Excerpt from Showdown at Crossfire Canyon: Getting Digs In, Part 3

800px-Vandalism_on_Pictographs
Vandalism at a petroglyph site.

Yes. Yes! In San Juan County, during my field school years in the mid-80s, I saw shocking pot hunting damage firsthand, sites hit very badly. I’m haunted by memories of human skulls and other remains churned up and tossed aside—men, women, children, including a child’s mummified foot—remains meaningful to diggers only as signs that grave good such as pots, jewelry, or other marketable artifacts might lie nearby. The exposed human remains don’t trouble me so much for their grim “to this we must all come” reminders, though there’s always something show-stopping about coming upon human bones. Nor do they impress me for the disturbing evidence they offer of the pot hunters’ disregard for law. To me, what’s telling is the pot hunters’ complete reduction of a culture and its members to “the good stuff”, the shrinking of life and its cultural contexts to mere “things” having market value. Continue reading “Excerpt from Showdown at Crossfire Canyon: Getting Digs In, Part 3”

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Excerpt from Showdown at Crossfire Canyon: Getting Digs In, Part 1

 

2015 July 5 cliff dwelling at trailhead
Small Ancestral Puebloan dwelling in a side canyon at the head of Crossfire Canyon

Backstory: On 6/11/2009, in a raid dubbed “Operation Cerberus Action”, a large contingent of federal agents descended on San Juan County, Utah, and arrested several Blanding and Monticello residents for the illegal theft, selling, and trade of protected Native American antiquities. Among them was the esteemed Dr. James Redd, a longtime resident of the area. Dr. Redd was indicted, but the day following his arrest, after recording a long message to his family, he took his own life. This tragedy on top of the already shocking show of force resulted in unforeseen effects, some of which are still in play today, in the questionable prosecution of Rose Chilcoat and her husband Mark Franklin, for instance, for allegedly endangering livestock. This post expands on an earlier post titled “Getting Digs In.” The chapter has grown in length, so I’ve broken it into 3 parts.

June 13, 2009. Two days after Operation Cerberus took the town by thunderclap, and a day after Dr. James Redd committed suicide, I came up out of Crossfire and heard voices above me, near the trailhead. The town was still shaking, stunned by shock, outrage, and grief. I felt curious to see who might be coming into the canyon. I glimpsed a woman on the rocks overhead, well off the trail, turning back in response to a companion’s call. Picking up my step to intercept them, I caught up with two retirement-aged women—out-of-towners—as one helped the other over the arched rebar cattle guard at the trailhead. Something about them said, “Colorado”. They didn’t see me approaching, so I greeted them then asked where they were from. They were coy about answering, saying only they were visiting.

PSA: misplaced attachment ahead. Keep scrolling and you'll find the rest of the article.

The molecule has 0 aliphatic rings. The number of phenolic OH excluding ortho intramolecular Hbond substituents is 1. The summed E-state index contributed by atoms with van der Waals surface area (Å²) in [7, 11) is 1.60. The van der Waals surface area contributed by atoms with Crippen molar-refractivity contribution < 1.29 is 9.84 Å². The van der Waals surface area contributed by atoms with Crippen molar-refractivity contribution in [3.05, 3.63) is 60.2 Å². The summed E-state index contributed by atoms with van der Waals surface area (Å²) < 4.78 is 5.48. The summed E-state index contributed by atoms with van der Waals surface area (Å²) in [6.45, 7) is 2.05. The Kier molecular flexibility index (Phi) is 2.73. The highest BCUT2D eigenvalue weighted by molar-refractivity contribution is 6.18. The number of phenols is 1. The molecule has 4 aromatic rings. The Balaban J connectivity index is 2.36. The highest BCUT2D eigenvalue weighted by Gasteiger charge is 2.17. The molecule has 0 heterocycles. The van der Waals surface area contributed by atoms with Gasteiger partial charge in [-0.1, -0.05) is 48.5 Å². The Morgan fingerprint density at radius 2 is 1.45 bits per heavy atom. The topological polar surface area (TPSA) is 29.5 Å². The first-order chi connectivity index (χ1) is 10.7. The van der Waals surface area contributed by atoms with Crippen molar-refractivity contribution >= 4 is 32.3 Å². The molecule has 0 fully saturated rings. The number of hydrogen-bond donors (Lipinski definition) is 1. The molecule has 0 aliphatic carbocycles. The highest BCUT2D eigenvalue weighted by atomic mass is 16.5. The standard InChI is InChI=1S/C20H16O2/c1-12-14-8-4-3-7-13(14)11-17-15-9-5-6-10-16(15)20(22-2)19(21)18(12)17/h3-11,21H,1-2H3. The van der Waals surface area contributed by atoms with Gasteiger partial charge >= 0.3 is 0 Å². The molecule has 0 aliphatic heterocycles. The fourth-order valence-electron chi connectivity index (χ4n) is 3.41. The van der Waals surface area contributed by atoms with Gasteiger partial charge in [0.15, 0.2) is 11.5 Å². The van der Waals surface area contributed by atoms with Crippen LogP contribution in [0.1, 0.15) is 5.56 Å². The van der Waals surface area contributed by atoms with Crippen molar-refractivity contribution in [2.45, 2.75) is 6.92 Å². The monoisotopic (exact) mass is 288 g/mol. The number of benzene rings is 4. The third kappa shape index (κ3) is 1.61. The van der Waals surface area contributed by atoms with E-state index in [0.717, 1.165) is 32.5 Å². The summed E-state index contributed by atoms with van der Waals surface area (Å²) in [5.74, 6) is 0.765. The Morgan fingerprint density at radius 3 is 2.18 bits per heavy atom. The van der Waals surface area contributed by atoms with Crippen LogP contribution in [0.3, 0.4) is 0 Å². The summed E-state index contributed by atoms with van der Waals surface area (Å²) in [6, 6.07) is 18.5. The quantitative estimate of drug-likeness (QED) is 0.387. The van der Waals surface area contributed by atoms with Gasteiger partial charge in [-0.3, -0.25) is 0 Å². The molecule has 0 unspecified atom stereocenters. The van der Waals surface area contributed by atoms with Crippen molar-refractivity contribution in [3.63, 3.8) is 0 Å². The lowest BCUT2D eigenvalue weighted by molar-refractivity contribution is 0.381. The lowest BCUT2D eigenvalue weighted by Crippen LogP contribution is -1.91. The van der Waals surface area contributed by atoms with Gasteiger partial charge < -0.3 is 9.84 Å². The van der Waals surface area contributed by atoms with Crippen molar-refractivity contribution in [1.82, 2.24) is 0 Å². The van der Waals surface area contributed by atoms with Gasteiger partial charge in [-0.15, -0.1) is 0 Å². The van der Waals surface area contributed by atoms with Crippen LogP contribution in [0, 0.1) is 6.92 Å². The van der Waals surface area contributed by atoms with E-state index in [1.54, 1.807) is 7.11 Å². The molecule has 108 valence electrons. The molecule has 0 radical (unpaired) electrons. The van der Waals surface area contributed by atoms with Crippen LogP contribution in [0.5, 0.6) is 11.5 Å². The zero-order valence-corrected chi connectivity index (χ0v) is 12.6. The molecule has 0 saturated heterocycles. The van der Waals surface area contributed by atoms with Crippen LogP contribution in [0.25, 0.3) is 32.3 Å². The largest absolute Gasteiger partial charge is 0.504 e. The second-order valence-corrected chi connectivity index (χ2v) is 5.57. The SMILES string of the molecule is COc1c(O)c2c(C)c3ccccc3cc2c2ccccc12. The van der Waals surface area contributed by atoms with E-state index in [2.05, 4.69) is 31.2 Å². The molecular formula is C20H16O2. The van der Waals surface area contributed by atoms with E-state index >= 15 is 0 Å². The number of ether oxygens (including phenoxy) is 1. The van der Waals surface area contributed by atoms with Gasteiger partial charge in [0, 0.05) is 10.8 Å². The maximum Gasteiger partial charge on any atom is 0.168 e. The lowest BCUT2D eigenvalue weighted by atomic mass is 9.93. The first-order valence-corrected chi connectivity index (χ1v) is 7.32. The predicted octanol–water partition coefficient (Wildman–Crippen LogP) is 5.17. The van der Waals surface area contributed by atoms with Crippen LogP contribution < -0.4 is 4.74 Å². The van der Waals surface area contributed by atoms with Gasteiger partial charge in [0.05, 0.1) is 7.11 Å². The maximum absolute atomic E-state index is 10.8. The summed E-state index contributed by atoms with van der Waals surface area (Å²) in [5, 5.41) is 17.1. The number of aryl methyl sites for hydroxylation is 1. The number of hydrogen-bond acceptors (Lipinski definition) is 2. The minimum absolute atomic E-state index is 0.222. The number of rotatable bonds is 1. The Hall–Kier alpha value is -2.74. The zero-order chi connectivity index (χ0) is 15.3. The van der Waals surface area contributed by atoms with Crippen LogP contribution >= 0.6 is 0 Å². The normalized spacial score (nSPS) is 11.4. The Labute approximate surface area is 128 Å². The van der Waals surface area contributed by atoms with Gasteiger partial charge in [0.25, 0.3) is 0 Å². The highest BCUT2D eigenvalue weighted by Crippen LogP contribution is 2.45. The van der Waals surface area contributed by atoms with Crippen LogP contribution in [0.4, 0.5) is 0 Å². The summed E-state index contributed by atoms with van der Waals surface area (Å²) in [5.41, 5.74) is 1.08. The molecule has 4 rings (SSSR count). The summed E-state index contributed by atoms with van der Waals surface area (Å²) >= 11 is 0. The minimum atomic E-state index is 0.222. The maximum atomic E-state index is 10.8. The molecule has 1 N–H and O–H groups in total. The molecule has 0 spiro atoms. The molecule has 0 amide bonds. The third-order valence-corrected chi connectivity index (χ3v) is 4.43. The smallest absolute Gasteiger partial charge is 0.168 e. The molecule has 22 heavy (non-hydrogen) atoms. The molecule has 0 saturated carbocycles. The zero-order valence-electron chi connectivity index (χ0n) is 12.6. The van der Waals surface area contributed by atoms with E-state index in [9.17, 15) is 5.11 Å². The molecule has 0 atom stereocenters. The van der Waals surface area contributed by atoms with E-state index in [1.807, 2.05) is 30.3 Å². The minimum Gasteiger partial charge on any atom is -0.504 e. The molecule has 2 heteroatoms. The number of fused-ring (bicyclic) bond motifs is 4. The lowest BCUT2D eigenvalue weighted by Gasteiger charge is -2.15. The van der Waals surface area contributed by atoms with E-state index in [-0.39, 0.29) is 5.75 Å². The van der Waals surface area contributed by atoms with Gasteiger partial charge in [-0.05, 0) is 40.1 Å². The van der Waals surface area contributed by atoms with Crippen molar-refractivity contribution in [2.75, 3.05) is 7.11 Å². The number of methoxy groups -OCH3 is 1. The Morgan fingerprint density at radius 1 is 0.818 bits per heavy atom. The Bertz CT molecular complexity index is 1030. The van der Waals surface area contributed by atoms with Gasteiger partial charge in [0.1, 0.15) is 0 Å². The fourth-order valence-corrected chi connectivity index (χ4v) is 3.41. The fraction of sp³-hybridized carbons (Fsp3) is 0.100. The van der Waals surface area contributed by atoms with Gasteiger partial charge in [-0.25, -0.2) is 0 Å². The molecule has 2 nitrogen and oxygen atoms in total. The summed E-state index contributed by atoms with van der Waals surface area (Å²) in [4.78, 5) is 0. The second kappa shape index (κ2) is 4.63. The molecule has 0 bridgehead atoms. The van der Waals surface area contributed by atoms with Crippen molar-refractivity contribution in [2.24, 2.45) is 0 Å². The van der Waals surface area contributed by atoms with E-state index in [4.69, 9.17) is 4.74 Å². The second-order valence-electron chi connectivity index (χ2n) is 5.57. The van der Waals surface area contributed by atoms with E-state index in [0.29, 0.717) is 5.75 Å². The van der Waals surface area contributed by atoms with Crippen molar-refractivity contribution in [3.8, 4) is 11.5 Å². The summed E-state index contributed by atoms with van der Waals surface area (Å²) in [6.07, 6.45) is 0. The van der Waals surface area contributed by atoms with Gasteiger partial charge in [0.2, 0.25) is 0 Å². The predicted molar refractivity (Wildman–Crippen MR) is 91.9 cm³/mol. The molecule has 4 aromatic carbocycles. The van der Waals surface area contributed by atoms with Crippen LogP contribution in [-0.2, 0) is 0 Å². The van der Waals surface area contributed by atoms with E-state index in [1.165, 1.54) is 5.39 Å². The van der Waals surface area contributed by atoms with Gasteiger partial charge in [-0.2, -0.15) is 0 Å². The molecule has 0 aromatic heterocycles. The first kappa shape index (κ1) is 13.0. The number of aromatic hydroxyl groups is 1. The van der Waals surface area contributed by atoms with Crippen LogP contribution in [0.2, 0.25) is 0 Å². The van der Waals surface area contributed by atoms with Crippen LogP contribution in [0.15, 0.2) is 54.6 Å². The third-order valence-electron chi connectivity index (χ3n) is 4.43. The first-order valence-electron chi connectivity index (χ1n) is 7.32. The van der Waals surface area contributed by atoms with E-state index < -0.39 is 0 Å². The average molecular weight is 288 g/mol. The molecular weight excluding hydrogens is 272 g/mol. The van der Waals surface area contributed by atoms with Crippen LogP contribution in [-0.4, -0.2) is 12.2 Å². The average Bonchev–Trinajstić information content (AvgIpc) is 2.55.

“You?” they asked.

I answered that I lived up the road but was not originally from the area. “Are you going to see the cliff dwelling?” I asked. There’s a two-story Ancestral Puebloan cliff dwelling a little off the beaten trail in the crease between the cliffs’ base and the talus slope. I thought they might be hiking in to see that.

The woman who seemed most willing to engage in conversation said, “Yes.” Then she pointed to the yellow, green and white, heavy-gauge aluminum, BLM sign posted at the trailhead announcing the canyon’s 2007 closure to off-highway vehicles. “But we really wanted to see this,” she said. Continue reading “Excerpt from Showdown at Crossfire Canyon: Getting Digs In, Part 1”

Field Notes #12: Who Has Seen the Wind? (Pt. 1) by Patricia Karamesines

Crossfire in the Fall

What a mystery is the air, what an enigma to these human senses! [T]he air is the most pervasive presence I can name, enveloping, embracing, and caressing me both inside and out, moving in ripples along my skin, flowing between my fingers, swirling around my arms and thighs, rolling in eddies along the roof of my mouth, slipping ceaselessly thought the throat and trachea to fill the lungs, to feed my blood, my heart, my self. I cannot act, cannot speak, cannot think a single thought without the participation of this fluid element. I am immersed in its depths as surely as fish are immersed in the sea. 

David Abram, The Spell of the Sensuous

Part One of a three-part post.

August 24, 2013. When I head out today for Crossfire Canyon, I step into a world in motion. Currents of surface wind, smooth in texture, cool to the touch, flood out of the south, curling around every solid body be it person, fencepost, or stone, leaning into every curve in the terrain. Weeds and spindly desert sunflowers undulate in it. As I pass my neighbor’s orchard, waves of wind sound in the apple and pear trees’ leaves, oceanic in temperament, noising like breakers crushing themselves against sand.